• Personality changes or being severely anxious or agitated
Suicide is preventable and any suicidal thought or ideation warrants immediate attention. You can call the National Suicide Prevention Lifeline at 800-273-8255 (TALK) or contact the Crisis Text Line by texting TALK to 741741.

Getting Help for Depression and Addiction
For men and women struggling with mental illness and addictive tendencies, rehabilitation may seem like an impossible journey. Complete Harmony offers integrated therapeutic, holistic, and medical support for clients dealing with co-existing addiction and mental illness. Our experience with mental illness is broad and deep. For more info, call 866-930-4673.





Friday, June 1, 2018

Study: Exercise Can Help Treat Addiction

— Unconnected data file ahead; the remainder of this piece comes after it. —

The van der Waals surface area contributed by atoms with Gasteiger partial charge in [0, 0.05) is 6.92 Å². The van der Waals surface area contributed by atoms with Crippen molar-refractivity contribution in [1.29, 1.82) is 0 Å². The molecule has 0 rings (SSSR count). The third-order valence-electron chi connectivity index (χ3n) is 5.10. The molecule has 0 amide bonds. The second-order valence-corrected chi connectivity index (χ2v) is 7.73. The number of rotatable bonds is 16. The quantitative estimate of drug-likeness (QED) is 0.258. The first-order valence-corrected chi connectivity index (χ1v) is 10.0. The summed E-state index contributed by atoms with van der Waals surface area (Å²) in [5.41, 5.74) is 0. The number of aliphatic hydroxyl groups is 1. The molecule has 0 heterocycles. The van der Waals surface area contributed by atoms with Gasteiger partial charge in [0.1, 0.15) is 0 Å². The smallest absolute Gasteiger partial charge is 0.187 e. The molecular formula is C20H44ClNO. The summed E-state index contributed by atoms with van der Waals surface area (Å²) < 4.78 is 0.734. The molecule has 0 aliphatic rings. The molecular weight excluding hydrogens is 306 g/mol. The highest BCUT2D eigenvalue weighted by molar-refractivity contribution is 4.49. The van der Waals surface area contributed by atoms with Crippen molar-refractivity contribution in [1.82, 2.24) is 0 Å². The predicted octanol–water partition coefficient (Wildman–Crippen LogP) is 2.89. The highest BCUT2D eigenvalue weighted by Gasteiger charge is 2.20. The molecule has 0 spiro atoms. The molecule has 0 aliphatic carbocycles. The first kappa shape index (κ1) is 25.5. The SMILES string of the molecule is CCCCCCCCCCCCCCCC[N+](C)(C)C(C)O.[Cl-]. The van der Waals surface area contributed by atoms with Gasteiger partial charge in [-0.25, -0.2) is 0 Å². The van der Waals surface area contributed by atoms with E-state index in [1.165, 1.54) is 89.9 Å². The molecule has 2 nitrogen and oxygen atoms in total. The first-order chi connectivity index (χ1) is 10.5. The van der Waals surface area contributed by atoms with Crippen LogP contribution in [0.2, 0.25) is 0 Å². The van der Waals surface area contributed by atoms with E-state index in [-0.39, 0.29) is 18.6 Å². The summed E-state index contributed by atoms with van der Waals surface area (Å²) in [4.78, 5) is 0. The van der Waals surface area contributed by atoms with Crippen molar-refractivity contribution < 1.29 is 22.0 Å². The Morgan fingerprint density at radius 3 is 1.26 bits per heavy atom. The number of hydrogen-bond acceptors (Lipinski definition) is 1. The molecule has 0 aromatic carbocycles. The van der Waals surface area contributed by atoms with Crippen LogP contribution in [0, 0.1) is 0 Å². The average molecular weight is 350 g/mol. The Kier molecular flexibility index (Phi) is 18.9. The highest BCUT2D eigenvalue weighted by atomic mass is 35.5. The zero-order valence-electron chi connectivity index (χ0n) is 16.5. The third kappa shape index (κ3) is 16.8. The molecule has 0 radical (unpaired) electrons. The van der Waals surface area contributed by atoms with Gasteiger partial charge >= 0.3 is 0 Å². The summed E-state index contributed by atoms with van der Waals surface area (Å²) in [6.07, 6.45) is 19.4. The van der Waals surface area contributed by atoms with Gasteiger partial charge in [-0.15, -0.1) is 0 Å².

exerciseExercise really is crucial for long-term sobriety. A new study by researchers at the Research Institute on Addictions at the University at Buffalo found that daily aerobic exercise altered the mesolimbic dopamine pathway in the brains of animal models. 

So what exactly does that mean? Doing “cardio” each day can help stop the flood of the feel-good chemical dopamine, a neurotransmitter associated with drug and alcohol use disorders. 

"Several studies have shown that...aerobic exercise has been effective in preventing the start, increase and relapse of substance use in a number of categories," Panayotis (Peter) Thanos, PhD, RIA senior research scientist and senior author of the study, said in a statement. This includes alcohol, nicotine, stimulants and opioids (heroin, morphine and fentanyl).